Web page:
Napa’s lovers of wildlands were ecstatic this January to learn that the 2300-acre Walt Ranch on Atlas Peak is on track to be purchased by Land Trust of Napa County. The deal is not quite sealed, a lot more money needs to be raised (Napa Sierra Club and the Redwood Chapter are contributing $4000). To make your own contribution go to https://napalandtrust.org/help-us-protect-walt-ranch/). The Land Trust will conserve the land in perpetuity, operating it in partnership with Napa Parks and Open Space District, raising hopes for public trails in this glorious spot high above the valley floor.
Walt Ranch is the epicenter of the biggest local environmental fight of recent memory: the plan by a Hall family company (vintners Craig and Kathryn Hall) to destroy 400 acres of Atlas Peak wild habitat in order to develop vineyards. For nearly a decade, starting in 2014, Sierra Club led the vigorous opposition to this project, which outraged a large segment of the Napa community, invigorating such organizations as Napa Vision 2050 and Defenders of East Napa Watersheds (DENW). The fight created a network of trusted allies which still exists.
The proposed plan would have clearcut over 28,000 trees in an environmental hotspot which harbors many threatened species, serves as an important wildlife corridor, and hosts the headwaters of Millikan Creek, which supplies water to the City of Napa. The anticipated annual pumping of 69 million gallons of water for vineyard irrigation could have threatened the water supply of the community of Circle Oaks. Since Walt Ranch actually comprises 32 separate parcels, there was the possibility to develop small “gentlemen’s vineyards” spread over the parcels to be sold off individually, for wealthy parties to build ridge-side McMansions, fulfilling their fantasies of wine-country chic. The Halls had already implemented a similar plan in Sonoma County.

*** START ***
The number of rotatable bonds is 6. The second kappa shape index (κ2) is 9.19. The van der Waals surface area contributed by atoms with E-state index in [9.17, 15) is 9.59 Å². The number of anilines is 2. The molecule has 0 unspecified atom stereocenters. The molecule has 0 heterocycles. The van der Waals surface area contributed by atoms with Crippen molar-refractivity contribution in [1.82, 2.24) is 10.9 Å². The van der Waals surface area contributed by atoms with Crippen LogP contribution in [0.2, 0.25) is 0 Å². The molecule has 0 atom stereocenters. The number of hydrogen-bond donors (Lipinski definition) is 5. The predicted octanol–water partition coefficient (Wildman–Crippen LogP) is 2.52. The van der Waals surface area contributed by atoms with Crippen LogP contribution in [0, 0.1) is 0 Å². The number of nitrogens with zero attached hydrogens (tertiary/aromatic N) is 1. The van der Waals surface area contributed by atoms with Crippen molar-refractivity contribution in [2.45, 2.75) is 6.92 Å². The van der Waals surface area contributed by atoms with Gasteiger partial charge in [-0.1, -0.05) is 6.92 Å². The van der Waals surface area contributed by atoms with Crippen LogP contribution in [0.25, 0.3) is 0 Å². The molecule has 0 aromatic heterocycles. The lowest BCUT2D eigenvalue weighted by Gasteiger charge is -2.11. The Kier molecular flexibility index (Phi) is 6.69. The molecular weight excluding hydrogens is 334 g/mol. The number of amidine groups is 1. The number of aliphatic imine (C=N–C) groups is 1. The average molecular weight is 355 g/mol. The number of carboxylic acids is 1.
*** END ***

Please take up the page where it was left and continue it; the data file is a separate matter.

Community members organized en masse, filing comments, raising money, hiring experts, demonstrating, and spreading the word. Sierra Club partnered with the nationally renowned Center for Biological Diversity (CBD) to challenge the project’s Environmental Impact Report (EIR), with the hiring of experts, raising money, and submitting comments to local officials. When the disputed EIR was accepted, Sierra Club reluctantly filed a lawsuit in partnership with CBD. We were not alone: local environmental non-profit ICARE, and the Circle Oaks Water District and Circle Oaks Homes Association also filed separate lawsuits.